Twenty Two Goblins

Author: Unknown

Sixteenth Goblin

The King who died for Love of his General’s Wife; the General follows him in Death. Which is the more worthy?

Then the king went back under the sissoo tree, put the goblin on his shoulder as before, and started. And the goblin said to him: "O King, I will tell you another little story to relieve your weariness. Listen."

Long ago there was a city named Golden City on the bank of the Ganges, where a quarter of the old perfect virtue still lingers in these evil days. There was a king named Glorious, and he deserved the name. His bravery kept the world from being overflowed, like the shore of the sea.

In this king’s city lived a great merchant, who had a daughter named Passion. Everyone who saw her fell in love and went mad with passion.

When she grew to be a young woman, the virtuous merchant went to King Glorious and said: "Your Majesty, I have a daughter, the gem of the three worlds, and she is old enough to marry. I could not give her to anyone without consulting your Majesty. For you are the master of all gems in the world. Pray marry her and thus lay me under obligations."

So the king sent his own Brahmans to examine her qualities. But when the Brahmans saw her supreme loveliness, they were troubled and thought: "If the king should marry her, his kingdom would be ruined. He would think only of her, and would doubtless neglect his kingdom. Therefore we must not report her good qualities to the king."

So they returned to the king and said: "Your Majesty, she has bad qualities." So the king did not marry the merchant’s daughter. But he bade the merchant give his daughter to a general named Force. And she lived happily with her husband in his house.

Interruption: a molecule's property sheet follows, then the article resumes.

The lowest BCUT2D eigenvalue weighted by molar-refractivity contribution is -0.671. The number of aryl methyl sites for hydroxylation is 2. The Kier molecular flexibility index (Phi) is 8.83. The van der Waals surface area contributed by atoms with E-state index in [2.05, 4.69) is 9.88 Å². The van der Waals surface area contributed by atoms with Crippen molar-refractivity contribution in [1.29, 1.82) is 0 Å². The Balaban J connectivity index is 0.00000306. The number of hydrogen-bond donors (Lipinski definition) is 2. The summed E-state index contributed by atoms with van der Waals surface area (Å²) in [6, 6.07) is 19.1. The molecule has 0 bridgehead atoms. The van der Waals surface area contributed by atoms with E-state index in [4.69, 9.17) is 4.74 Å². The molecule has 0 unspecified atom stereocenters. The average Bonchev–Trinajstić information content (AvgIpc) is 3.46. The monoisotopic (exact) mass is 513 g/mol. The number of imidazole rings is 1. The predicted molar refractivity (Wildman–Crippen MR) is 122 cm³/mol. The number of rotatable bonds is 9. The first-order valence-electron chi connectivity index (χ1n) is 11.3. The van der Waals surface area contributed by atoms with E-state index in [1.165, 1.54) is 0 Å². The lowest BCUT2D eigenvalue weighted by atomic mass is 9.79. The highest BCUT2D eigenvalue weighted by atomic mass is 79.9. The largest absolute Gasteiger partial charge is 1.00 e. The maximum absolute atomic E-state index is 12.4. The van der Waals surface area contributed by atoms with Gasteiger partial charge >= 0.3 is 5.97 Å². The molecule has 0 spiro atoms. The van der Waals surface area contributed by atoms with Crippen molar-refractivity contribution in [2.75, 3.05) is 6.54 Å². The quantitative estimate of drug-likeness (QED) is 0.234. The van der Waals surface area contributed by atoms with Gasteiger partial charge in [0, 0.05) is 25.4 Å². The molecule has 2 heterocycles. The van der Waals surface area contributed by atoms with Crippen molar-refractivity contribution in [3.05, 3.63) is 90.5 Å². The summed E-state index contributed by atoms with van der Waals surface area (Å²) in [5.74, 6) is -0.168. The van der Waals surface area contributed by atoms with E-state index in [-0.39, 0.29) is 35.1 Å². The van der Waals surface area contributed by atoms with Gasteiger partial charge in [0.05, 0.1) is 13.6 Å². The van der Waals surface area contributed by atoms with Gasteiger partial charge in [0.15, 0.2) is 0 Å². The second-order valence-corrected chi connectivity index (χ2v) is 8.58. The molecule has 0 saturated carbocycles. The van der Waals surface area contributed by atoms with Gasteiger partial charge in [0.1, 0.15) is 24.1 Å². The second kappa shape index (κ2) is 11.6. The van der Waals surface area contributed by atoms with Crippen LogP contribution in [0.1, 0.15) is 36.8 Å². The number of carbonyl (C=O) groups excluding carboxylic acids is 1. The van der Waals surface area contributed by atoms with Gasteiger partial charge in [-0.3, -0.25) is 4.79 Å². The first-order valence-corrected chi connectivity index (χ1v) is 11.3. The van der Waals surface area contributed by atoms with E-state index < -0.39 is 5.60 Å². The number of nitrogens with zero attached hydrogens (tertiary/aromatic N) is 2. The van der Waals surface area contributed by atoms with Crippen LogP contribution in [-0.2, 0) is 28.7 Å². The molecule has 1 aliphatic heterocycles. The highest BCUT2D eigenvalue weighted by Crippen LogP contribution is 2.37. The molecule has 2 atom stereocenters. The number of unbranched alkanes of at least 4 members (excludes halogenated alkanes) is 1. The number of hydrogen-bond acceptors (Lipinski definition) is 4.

After a time the lion of spring came dancing through the forest and slew the elephant of winter. And King Glorious went forth on the back of an elephant to see the spring festival. And the drum was beaten to warn virtuous women to stay within doors. Otherwise they would have fallen in love with his beauty, and love-sickness might be expected.

But when Passion heard the drum, she did not like to be left alone. She went out on the balcony, that the king might see her. She seemed like the flame of love which the spring-time was fanning with southern breezes. And the king saw her, and his whole being was shaken. He felt her beauty sinking deep in his heart like a victorious arrow of Love, and he fainted.

His servants brought him back to consciousness, and he returned to the city. There he made inquiries and learned that this was Passion whom he had rejected before. So he banished from the country the Brahmans who had said that she had bad qualities, and he thought longingly of her every day.

And as he thought of her, he burned over the flame of love, and wasted away day and night. And though from shame he tried to conceal it, he finally told the reason of his anguish to responsible people who asked him.

They said: "Do not suffer. Why do you not seize her?" But the virtuous king would not do it.